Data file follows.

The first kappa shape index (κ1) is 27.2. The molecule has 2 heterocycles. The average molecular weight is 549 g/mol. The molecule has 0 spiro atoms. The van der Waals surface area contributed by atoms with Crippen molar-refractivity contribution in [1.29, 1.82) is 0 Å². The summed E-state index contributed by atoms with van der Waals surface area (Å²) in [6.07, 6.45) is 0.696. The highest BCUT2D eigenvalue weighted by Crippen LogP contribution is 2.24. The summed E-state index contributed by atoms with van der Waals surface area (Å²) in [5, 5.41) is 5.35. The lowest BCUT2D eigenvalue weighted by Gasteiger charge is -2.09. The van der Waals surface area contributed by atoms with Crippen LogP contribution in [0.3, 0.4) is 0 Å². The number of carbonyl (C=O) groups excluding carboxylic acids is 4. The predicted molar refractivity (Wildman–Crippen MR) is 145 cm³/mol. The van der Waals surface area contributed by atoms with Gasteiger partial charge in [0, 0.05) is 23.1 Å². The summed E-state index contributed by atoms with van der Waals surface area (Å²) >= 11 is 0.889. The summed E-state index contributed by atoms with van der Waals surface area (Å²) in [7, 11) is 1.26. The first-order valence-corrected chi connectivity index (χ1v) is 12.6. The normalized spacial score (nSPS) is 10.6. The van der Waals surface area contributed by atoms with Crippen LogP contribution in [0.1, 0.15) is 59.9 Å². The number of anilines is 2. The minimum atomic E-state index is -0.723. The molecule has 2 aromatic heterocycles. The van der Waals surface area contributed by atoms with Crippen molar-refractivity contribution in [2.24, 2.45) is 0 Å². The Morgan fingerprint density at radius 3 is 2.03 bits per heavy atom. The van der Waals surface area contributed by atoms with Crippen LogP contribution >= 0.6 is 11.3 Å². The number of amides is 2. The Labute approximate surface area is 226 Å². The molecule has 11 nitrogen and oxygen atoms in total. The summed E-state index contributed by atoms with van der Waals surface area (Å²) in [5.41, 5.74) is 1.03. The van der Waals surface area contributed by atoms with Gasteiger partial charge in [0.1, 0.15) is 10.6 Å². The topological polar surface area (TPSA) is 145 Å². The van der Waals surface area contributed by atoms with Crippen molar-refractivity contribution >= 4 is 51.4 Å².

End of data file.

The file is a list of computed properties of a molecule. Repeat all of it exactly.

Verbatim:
The first kappa shape index (κ1) is 27.2. The molecule has 2 heterocycles. The average molecular weight is 549 g/mol. The molecule has 0 spiro atoms. The van der Waals surface area contributed by atoms with Crippen molar-refractivity contribution in [1.29, 1.82) is 0 Å². The summed E-state index contributed by atoms with van der Waals surface area (Å²) in [6.07, 6.45) is 0.696. The highest BCUT2D eigenvalue weighted by Crippen LogP contribution is 2.24. The summed E-state index contributed by atoms with van der Waals surface area (Å²) in [5, 5.41) is 5.35. The lowest BCUT2D eigenvalue weighted by Gasteiger charge is -2.09. The van der Waals surface area contributed by atoms with Crippen LogP contribution in [0.3, 0.4) is 0 Å². The number of carbonyl (C=O) groups excluding carboxylic acids is 4. The predicted molar refractivity (Wildman–Crippen MR) is 145 cm³/mol. The van der Waals surface area contributed by atoms with Gasteiger partial charge in [0, 0.05) is 23.1 Å². The summed E-state index contributed by atoms with van der Waals surface area (Å²) >= 11 is 0.889. The summed E-state index contributed by atoms with van der Waals surface area (Å²) in [7, 11) is 1.26. The first-order valence-corrected chi connectivity index (χ1v) is 12.6. The normalized spacial score (nSPS) is 10.6. The van der Waals surface area contributed by atoms with Crippen LogP contribution in [0.1, 0.15) is 59.9 Å². The number of anilines is 2. The minimum atomic E-state index is -0.723. The molecule has 2 aromatic heterocycles. The van der Waals surface area contributed by atoms with Crippen molar-refractivity contribution in [2.24, 2.45) is 0 Å². The Morgan fingerprint density at radius 3 is 2.03 bits per heavy atom. The van der Waals surface area contributed by atoms with Crippen LogP contribution >= 0.6 is 11.3 Å². The number of amides is 2. The Labute approximate surface area is 226 Å². The molecule has 11 nitrogen and oxygen atoms in total. The summed E-state index contributed by atoms with van der Waals surface area (Å²) in [5.41, 5.74) is 1.03. The van der Waals surface area contributed by atoms with Gasteiger partial charge in [0.1, 0.15) is 10.6 Å². The topological polar surface area (TPSA) is 145 Å². The van der Waals surface area contributed by atoms with Crippen molar-refractivity contribution >= 4 is 51.4 Å².